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Little Rock voters to decide contentious race for mayor

Voters waiting in line outside the Pulaski County Regional Building in Little Rock Monday to cast their ballots.
Michael Hibblen
Voters waiting in line outside the Pulaski County Regional Building in Little Rock Monday to cast their ballots.

After several months of heated rhetoric and debate in the race for mayor of Little Rock, Tuesday is Election Day. If none of the four candidates gets at least 40% of the vote, a runoff will be needed.

During the two-week early voting period that ended Monday, supporters of incumbent Frank Scott Jr. and Steve Landers had been the most visible at locations in the city. Food blogger Greg Henderson had been personally asking for support from voters at early voting sites. The fourth candidate vying for mayor is longtime marijuana legalization advocate Glen Schwarz.

Outside Dee Brown Library on Baseline Road in southwest Little Rock, supporters of Landers and Mayor Scott waved signs and cheered as people were pulling into the parking lot and going inside to vote.

One Landers volunteer, who only gave his name as Jessie, said there had been some hostile encounters during the hours he had been there.

“It has been an experience. Got a lot of harsh words and then a lot of pleasant words too,” he said. “That's come to be expected. I knew that was going to happen when I’d come out here and that’s okay. People can vote their conscious. We’re a free county and that's what the voting process is about — voting where our hearts are and what we believe in.”

He said a key motivating factor for him supporting Landers was Little Rock’s high crime rate. Last week, the city surpassed its all-time record for homicides which was set in 1993.

“I think he’ll be a better choice than what we have right now. The crime rate in Little Rock was supposed to go down in the last four years and I don't feel safe in this city.”

On the same strip of grass, Phyllis Thompson was holding a sign campaigning for Mayor Scott. She acknowledged crime remains a problem, but said the issue is bigger than the mayor.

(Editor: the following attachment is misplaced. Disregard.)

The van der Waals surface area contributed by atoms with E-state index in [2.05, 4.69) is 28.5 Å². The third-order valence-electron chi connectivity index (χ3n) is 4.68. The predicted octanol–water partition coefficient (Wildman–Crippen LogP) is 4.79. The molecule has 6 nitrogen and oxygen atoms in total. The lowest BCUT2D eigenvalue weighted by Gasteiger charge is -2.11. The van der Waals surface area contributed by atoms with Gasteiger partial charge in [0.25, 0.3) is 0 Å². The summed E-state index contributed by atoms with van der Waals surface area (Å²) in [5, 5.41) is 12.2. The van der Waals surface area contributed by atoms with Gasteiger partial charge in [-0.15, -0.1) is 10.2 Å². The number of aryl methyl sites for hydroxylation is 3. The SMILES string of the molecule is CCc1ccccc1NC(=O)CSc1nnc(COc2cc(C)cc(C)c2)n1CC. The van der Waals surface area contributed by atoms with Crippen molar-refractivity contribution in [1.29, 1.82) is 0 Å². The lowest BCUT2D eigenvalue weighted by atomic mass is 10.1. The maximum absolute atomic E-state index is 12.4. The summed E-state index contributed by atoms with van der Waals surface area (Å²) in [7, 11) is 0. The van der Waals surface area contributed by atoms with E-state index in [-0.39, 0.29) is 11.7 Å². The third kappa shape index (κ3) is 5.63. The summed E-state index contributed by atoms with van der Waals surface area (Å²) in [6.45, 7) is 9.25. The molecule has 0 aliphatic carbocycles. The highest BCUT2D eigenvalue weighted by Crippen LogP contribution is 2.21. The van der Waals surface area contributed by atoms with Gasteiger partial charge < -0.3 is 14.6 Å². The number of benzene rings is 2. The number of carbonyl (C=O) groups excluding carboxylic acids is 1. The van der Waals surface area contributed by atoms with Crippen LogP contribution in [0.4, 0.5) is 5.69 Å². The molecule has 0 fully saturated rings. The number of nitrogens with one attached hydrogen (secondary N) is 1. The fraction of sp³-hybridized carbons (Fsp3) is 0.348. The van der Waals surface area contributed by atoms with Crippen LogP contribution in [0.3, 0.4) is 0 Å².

“Nobody’s going to get rid of these crimes overnight, but [Scott] is working on that and he’s doing an excellent job,” Thompson said.

She suggested Scott has been beneficial for the city’s economy.

“He has created more jobs since he’s been in office. The neighborhoods are becoming better neighborhoods,” Thompson said.

Another supporter of Mayor Scott, who only gave his name as Darrell, encouraged registered voters to take part in this election.

“I always love to vote. It's our greatest right that we have in this country, and given the political climate that we’re in, it’s very important that everyone exercise their constitutional right,” he said.

Polls will be open Tuesday from 7:30 a.m. to 7:30 p.m.

Pulaski County Clerk Terri Hollingsworth said on Twitter that unofficially as of 5 p.m. Monday, a total of 68,980 voters in the county had cast ballots early for the general election, which is 28.7% of registered voters.

Chris Powell, a spokesman for Secretary of State John Thurston, said at about 1 p.m. on Monday that 453,240 people had voted early statewide.

Josie Lenora is the Politics/Government Reporter for Little Rock Public Radio.
Michael Hibblen was a journalist for KUAR News from May 2009 — December 2022. During his final 10 years with the station, he served as News Director. In January 2023, he was hired by Arkansas PBS to become its Senior Producer/ Director of Public Affairs.
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